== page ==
The Obama administration today released details of its national suite of auto standards that would mandate increased fuel economy and impose the first-ever greenhouse gas standard on the nation's cars and trucks.
The proposals are a joint effort by U.S. EPA and the Transportation Department and would go into effect with model year 2012. The standards would push corporate average fuel economy, or CAFE, standards to a fleetwide average of 35.5 miles per gallon by 2016, four years ahead of the schedule Congress laid out in a 2007 energy law. The carbon dioxide limit under the plan -- which will apply to passenger cars, light-duty trucks and medium-duty passenger vehicles -- would reach an average of 250 grams per mile per vehicle in 2016.
"This marks a significant advance in our effort to protect health and the environment," said EPA Administrator Lisa Jackson, who was joined by Transportation Secretary Ray LaHood at the White House to release the details. The White House said the proposal will prevent 950 million metric tons of greenhouse gas emissions during the four-year rule.
The rules provide automakers with flexibility to meet the new standards during the initial model years of the rule, Jackson said.
Today's announcement fills in the details of Obama's May decision to blend the legal authority the Supreme Court granted EPA to regulate greenhouse gas emissions in its 2007 Massachusetts v. EPA decision with DOT's right to regulate fuel economy under the CAFE program, while still preserving California's right to regulate air pollution under the Clean Air Act.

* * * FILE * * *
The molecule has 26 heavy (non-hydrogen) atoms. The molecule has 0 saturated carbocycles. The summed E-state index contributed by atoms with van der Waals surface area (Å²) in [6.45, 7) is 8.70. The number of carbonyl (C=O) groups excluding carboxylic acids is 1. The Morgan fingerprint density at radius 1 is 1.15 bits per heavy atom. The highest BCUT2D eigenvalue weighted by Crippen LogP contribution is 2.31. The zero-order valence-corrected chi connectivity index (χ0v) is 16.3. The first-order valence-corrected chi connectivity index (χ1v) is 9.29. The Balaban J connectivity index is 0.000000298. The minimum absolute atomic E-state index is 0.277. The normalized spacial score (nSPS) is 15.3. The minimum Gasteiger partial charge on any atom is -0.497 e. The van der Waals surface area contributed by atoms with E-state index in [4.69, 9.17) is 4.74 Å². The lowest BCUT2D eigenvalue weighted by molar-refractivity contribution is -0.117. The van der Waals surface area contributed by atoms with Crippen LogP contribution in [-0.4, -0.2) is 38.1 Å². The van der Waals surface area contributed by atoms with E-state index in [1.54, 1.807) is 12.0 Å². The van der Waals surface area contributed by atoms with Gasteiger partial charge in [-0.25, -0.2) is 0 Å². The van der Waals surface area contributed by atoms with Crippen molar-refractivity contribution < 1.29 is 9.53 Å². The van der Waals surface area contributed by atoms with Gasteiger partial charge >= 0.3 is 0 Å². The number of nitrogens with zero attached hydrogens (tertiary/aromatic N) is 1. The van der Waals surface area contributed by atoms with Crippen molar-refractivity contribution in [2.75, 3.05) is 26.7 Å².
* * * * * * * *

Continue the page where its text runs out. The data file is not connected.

"This is truly a green-letter day for President Obama's administration," LaHood said. "The increases in fuel economy and the reductions in greenhouse gases we are proposing today would bring about a new era in automotive history. These proposed standards would help consumers save money at the gas pump, help the environment and decrease our dependence on oil -- all while ensuring that consumers still have a full range of vehicle choices."
DOT's National Highway Traffic Safety Administration, the agency tasked with writing CAFE rules, and EPA will need to finalize the efficiency rules by March 31, 2010, to meet the statutory requirement that CAFE standards be completed 18 months before the next model year begins. Model years begin Oct. 1.
The text of the proposals is expected to be available on the Web sites of EPA and DOT later this afternoon.
President Obama, speaking today at a General Motors Co. assembly plant in Lordstown, Ohio, said the national standards would help automakers rebound by removing the uncertainty that had surrounded state attempts to impose their own set of auto emissions standards.
"This action will give auto companies some long-overdue clarity, stability and predictability," Obama said, according to prepared remarks provided by the White House. "In the past, an agreement like this would have been impossible -- but this time was different. Unlikely allies came together -- automakers, the UAW, environmental advocates, Democrats and Republicans, California and more than a dozen other states -- all of them pledging to set aside the quarrels of the past for the sake of the future."
Obama initially announced his decision to merge new CAFE rulemaking with California's efforts to impose its own emissions standards in May. At the time, he was joined at the White House by top executives from 10 major automakers, including the heads of GM and Chrysler LLC. The government now controls ownership stakes in both companies.